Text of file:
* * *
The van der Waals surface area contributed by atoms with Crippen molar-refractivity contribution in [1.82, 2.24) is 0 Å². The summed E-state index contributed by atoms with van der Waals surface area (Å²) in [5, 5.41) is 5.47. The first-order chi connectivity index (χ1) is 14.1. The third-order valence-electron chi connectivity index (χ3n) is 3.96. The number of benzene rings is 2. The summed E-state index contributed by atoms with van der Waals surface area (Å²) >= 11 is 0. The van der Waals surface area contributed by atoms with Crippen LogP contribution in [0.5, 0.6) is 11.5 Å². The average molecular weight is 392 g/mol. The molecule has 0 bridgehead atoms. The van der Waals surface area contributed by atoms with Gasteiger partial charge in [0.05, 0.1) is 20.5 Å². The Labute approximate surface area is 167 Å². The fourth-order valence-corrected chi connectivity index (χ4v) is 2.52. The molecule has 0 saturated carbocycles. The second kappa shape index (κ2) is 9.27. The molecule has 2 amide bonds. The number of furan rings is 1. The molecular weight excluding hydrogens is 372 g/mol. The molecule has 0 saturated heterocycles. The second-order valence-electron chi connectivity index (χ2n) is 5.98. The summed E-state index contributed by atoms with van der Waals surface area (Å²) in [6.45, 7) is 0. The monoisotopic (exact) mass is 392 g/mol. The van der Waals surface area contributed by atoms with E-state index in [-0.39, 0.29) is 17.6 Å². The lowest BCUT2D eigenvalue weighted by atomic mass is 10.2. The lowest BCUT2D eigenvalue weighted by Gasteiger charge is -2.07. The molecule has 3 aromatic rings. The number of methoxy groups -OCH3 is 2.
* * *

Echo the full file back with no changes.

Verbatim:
The van der Waals surface area contributed by atoms with Crippen molar-refractivity contribution in [1.82, 2.24) is 0 Å². The summed E-state index contributed by atoms with van der Waals surface area (Å²) in [5, 5.41) is 5.47. The first-order chi connectivity index (χ1) is 14.1. The third-order valence-electron chi connectivity index (χ3n) is 3.96. The number of benzene rings is 2. The summed E-state index contributed by atoms with van der Waals surface area (Å²) >= 11 is 0. The van der Waals surface area contributed by atoms with Crippen LogP contribution in [0.5, 0.6) is 11.5 Å². The average molecular weight is 392 g/mol. The molecule has 0 bridgehead atoms. The van der Waals surface area contributed by atoms with Gasteiger partial charge in [0.05, 0.1) is 20.5 Å². The Labute approximate surface area is 167 Å². The fourth-order valence-corrected chi connectivity index (χ4v) is 2.52. The molecule has 0 saturated carbocycles. The second kappa shape index (κ2) is 9.27. The molecule has 2 amide bonds. The number of furan rings is 1. The molecular weight excluding hydrogens is 372 g/mol. The molecule has 0 saturated heterocycles. The second-order valence-electron chi connectivity index (χ2n) is 5.98. The summed E-state index contributed by atoms with van der Waals surface area (Å²) in [6.45, 7) is 0. The monoisotopic (exact) mass is 392 g/mol. The van der Waals surface area contributed by atoms with E-state index in [-0.39, 0.29) is 17.6 Å². The lowest BCUT2D eigenvalue weighted by atomic mass is 10.2. The lowest BCUT2D eigenvalue weighted by Gasteiger charge is -2.07. The molecule has 3 aromatic rings. The number of methoxy groups -OCH3 is 2.